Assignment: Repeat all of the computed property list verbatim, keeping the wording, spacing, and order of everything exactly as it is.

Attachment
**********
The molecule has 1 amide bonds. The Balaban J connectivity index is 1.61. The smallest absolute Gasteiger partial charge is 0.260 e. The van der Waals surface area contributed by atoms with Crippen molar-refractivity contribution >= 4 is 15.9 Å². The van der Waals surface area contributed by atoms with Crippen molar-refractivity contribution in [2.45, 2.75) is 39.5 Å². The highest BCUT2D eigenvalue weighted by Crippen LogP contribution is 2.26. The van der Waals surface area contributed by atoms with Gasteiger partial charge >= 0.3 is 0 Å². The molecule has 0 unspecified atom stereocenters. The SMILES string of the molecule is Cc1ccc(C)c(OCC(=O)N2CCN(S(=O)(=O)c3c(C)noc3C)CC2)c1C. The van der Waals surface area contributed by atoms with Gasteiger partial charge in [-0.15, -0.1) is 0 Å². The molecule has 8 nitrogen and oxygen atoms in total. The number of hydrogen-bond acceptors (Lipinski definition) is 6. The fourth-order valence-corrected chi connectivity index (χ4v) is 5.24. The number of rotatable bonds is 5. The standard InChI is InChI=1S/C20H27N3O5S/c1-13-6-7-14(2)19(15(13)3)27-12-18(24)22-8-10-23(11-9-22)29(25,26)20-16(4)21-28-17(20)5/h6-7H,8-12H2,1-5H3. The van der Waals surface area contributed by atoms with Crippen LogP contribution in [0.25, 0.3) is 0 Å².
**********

The molecule has 1 amide bonds. The Balaban J connectivity index is 1.61. The smallest absolute Gasteiger partial charge is 0.260 e. The van der Waals surface area contributed by atoms with Crippen molar-refractivity contribution >= 4 is 15.9 Å². The van der Waals surface area contributed by atoms with Crippen molar-refractivity contribution in [2.45, 2.75) is 39.5 Å². The highest BCUT2D eigenvalue weighted by Crippen LogP contribution is 2.26. The van der Waals surface area contributed by atoms with Gasteiger partial charge >= 0.3 is 0 Å². The molecule has 0 unspecified atom stereocenters. The SMILES string of the molecule is Cc1ccc(C)c(OCC(=O)N2CCN(S(=O)(=O)c3c(C)noc3C)CC2)c1C. The van der Waals surface area contributed by atoms with Gasteiger partial charge in [-0.15, -0.1) is 0 Å². The molecule has 8 nitrogen and oxygen atoms in total. The number of hydrogen-bond acceptors (Lipinski definition) is 6. The fourth-order valence-corrected chi connectivity index (χ4v) is 5.24. The number of rotatable bonds is 5. The standard InChI is InChI=1S/C20H27N3O5S/c1-13-6-7-14(2)19(15(13)3)27-12-18(24)22-8-10-23(11-9-22)29(25,26)20-16(4)21-28-17(20)5/h6-7H,8-12H2,1-5H3. The van der Waals surface area contributed by atoms with Crippen LogP contribution in [0.25, 0.3) is 0 Å².